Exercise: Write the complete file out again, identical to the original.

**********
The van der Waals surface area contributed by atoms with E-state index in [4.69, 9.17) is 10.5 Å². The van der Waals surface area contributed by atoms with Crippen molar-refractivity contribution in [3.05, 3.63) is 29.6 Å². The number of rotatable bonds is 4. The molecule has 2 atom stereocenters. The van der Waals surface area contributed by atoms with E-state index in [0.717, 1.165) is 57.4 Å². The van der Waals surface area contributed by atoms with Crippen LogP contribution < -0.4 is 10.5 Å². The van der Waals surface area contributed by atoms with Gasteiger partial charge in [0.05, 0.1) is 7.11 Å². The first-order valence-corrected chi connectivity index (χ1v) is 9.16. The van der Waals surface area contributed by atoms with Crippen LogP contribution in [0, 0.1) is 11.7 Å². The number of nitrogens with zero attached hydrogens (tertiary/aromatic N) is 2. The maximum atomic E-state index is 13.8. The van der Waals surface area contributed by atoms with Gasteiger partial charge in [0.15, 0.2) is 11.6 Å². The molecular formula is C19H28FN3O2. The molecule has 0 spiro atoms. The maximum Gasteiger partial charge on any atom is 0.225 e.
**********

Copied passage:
The van der Waals surface area contributed by atoms with E-state index in [4.69, 9.17) is 10.5 Å². The van der Waals surface area contributed by atoms with Crippen molar-refractivity contribution in [3.05, 3.63) is 29.6 Å². The number of rotatable bonds is 4. The molecule has 2 atom stereocenters. The van der Waals surface area contributed by atoms with E-state index in [0.717, 1.165) is 57.4 Å². The van der Waals surface area contributed by atoms with Crippen LogP contribution < -0.4 is 10.5 Å². The van der Waals surface area contributed by atoms with Gasteiger partial charge in [0.05, 0.1) is 7.11 Å². The first-order valence-corrected chi connectivity index (χ1v) is 9.16. The van der Waals surface area contributed by atoms with Crippen LogP contribution in [0, 0.1) is 11.7 Å². The number of nitrogens with zero attached hydrogens (tertiary/aromatic N) is 2. The maximum atomic E-state index is 13.8. The van der Waals surface area contributed by atoms with Gasteiger partial charge in [0.15, 0.2) is 11.6 Å². The molecular formula is C19H28FN3O2. The molecule has 0 spiro atoms. The maximum Gasteiger partial charge on any atom is 0.225 e.